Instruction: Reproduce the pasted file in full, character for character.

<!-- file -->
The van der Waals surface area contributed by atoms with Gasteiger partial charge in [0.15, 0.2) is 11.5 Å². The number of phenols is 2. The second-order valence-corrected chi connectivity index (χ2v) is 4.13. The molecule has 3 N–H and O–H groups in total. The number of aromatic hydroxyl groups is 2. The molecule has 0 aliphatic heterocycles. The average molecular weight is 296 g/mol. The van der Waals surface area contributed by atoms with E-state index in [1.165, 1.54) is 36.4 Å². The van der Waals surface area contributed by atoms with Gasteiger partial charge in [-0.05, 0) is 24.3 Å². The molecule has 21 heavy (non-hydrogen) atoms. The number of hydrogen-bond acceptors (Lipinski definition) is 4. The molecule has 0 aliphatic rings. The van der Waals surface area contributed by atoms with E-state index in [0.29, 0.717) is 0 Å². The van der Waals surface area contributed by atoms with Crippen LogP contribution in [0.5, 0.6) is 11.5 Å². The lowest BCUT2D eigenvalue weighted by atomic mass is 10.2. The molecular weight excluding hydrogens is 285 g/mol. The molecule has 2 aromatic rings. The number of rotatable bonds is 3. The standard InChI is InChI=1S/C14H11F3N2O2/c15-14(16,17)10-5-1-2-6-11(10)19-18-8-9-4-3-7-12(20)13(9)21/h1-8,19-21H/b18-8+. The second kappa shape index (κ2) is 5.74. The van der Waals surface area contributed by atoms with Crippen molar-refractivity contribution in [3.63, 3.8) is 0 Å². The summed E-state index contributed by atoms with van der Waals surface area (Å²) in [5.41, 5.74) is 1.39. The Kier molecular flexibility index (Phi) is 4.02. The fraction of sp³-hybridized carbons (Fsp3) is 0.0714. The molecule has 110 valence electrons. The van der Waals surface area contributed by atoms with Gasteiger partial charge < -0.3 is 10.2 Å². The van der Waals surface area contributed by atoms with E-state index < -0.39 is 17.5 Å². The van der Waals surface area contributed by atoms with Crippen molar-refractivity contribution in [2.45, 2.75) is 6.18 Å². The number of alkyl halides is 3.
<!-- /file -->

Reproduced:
The van der Waals surface area contributed by atoms with Gasteiger partial charge in [0.15, 0.2) is 11.5 Å². The number of phenols is 2. The second-order valence-corrected chi connectivity index (χ2v) is 4.13. The molecule has 3 N–H and O–H groups in total. The number of aromatic hydroxyl groups is 2. The molecule has 0 aliphatic heterocycles. The average molecular weight is 296 g/mol. The van der Waals surface area contributed by atoms with E-state index in [1.165, 1.54) is 36.4 Å². The van der Waals surface area contributed by atoms with Gasteiger partial charge in [-0.05, 0) is 24.3 Å². The molecule has 21 heavy (non-hydrogen) atoms. The number of hydrogen-bond acceptors (Lipinski definition) is 4. The molecule has 0 aliphatic rings. The van der Waals surface area contributed by atoms with E-state index in [0.29, 0.717) is 0 Å². The van der Waals surface area contributed by atoms with Crippen LogP contribution in [0.5, 0.6) is 11.5 Å². The lowest BCUT2D eigenvalue weighted by atomic mass is 10.2. The molecular weight excluding hydrogens is 285 g/mol. The molecule has 2 aromatic rings. The number of rotatable bonds is 3. The standard InChI is InChI=1S/C14H11F3N2O2/c15-14(16,17)10-5-1-2-6-11(10)19-18-8-9-4-3-7-12(20)13(9)21/h1-8,19-21H/b18-8+. The second kappa shape index (κ2) is 5.74. The van der Waals surface area contributed by atoms with Crippen molar-refractivity contribution in [3.63, 3.8) is 0 Å². The summed E-state index contributed by atoms with van der Waals surface area (Å²) in [5.41, 5.74) is 1.39. The Kier molecular flexibility index (Phi) is 4.02. The fraction of sp³-hybridized carbons (Fsp3) is 0.0714. The molecule has 110 valence electrons. The van der Waals surface area contributed by atoms with Gasteiger partial charge < -0.3 is 10.2 Å². The van der Waals surface area contributed by atoms with E-state index < -0.39 is 17.5 Å². The van der Waals surface area contributed by atoms with Crippen molar-refractivity contribution in [2.45, 2.75) is 6.18 Å². The number of alkyl halides is 3.